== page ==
Over 800m rural poor rely on agriculture
Close to 800 million people around the world - or 78 percent of the
world's poor people - live in rural areas and rely on farming,
livestock, aquaculture and other agricultural pursuits to ensure food on
their plates and make a living.
One of them is A. Dekalie Kamara, a rice farmer in Sierra Leone, who
is counting on more productive farming methods to "give me hope of a
good reward for my hard work."
Meanwhile, Jan Agha, an Afghan farmer is improving his livestock
business to help feed his eleven children.
"We are learning better ways to feed, protect and clean our animals.
We are getting richer too," he said.
For Adekalie, Jan Agha and millions of others, agriculture is the
starting point for their pathway out of poverty. Long acknowledged as
one of the most powerful tools for raising the income of poor people,
agriculture is integral to ending poverty and boosting shared prosperity
for the world's poorest.
But agriculture is not just important to the rural poor. It is also
critical to fighting hunger, tackling malnutrition and boosting food
security for a population expected to reach nine billion by 2050.
Agriculture also creates jobs - on farms, in markets, and throughout the
farm-to-table food chain.
Since agriculture is one of the sectors most vulnerable to extreme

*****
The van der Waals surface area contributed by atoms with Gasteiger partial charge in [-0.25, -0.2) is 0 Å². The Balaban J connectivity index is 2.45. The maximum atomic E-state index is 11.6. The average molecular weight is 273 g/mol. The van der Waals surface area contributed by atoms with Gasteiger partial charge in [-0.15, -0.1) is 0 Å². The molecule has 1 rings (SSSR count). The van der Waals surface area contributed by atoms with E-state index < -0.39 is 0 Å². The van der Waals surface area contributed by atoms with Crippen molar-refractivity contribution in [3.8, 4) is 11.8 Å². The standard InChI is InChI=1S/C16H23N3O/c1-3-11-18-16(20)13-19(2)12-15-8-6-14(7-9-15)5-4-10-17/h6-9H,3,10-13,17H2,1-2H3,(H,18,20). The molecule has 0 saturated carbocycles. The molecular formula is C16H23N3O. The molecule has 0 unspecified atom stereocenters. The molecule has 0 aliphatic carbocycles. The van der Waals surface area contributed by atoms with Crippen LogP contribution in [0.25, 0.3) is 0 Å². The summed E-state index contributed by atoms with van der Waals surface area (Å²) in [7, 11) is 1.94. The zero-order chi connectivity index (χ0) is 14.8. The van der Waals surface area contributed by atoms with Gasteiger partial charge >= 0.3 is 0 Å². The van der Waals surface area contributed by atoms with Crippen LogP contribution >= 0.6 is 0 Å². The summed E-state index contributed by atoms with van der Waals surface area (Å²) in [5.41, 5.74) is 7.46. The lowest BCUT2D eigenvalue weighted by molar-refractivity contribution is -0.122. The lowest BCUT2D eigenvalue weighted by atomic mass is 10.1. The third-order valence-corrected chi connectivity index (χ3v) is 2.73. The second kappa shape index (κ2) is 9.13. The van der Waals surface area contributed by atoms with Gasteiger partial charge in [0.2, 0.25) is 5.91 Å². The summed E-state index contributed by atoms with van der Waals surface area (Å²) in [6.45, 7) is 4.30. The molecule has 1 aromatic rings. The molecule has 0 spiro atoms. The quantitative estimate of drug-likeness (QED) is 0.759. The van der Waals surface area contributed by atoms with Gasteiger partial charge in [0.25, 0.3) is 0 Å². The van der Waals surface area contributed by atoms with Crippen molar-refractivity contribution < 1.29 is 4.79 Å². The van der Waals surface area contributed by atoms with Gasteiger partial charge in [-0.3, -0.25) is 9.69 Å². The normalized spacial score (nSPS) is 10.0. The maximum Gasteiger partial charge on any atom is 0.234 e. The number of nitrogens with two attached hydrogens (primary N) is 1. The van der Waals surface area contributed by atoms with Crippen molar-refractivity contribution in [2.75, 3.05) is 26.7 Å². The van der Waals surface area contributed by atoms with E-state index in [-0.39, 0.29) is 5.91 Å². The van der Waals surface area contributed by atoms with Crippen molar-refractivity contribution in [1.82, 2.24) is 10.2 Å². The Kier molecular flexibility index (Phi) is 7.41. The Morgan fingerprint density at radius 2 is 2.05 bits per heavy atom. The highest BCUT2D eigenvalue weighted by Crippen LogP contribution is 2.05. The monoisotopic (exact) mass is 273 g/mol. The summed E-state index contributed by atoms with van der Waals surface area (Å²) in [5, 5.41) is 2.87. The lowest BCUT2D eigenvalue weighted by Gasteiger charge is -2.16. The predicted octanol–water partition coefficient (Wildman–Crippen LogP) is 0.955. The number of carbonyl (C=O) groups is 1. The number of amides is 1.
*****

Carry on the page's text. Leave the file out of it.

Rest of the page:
weather and one of the largest contributors to greenhouse gases - it is
also important in the fight against climate change.
The World Bank Group has steadily increased its investments in
agriculture over the years. In 2014, the Bank Group made US $8.3 billion
in new commitments to agriculture, establishing itself as a leading
financier of the agriculture sector.
The majority of Bank lending goes to increasing productivity, food
security and improving access to markets. The Bank's work in agriculture
helps farmers cope with risks, reducing gender inequality, making
agriculture more environmentally sustainable and advancing climate-smart
"Agriculture must become part of the solution to many of the world's
most pressing development problems," said Senior Director of the World
Bank's Agriculture Global Practice, Juergen Voegele.
"It is important for developing countries because of its potential
positive impact on everything from job creation and food security, to
fighting climate change. Agriculture not only grows economies, but also
improves the daily lives of the world's poorest when it is pursued
sustainably," he said.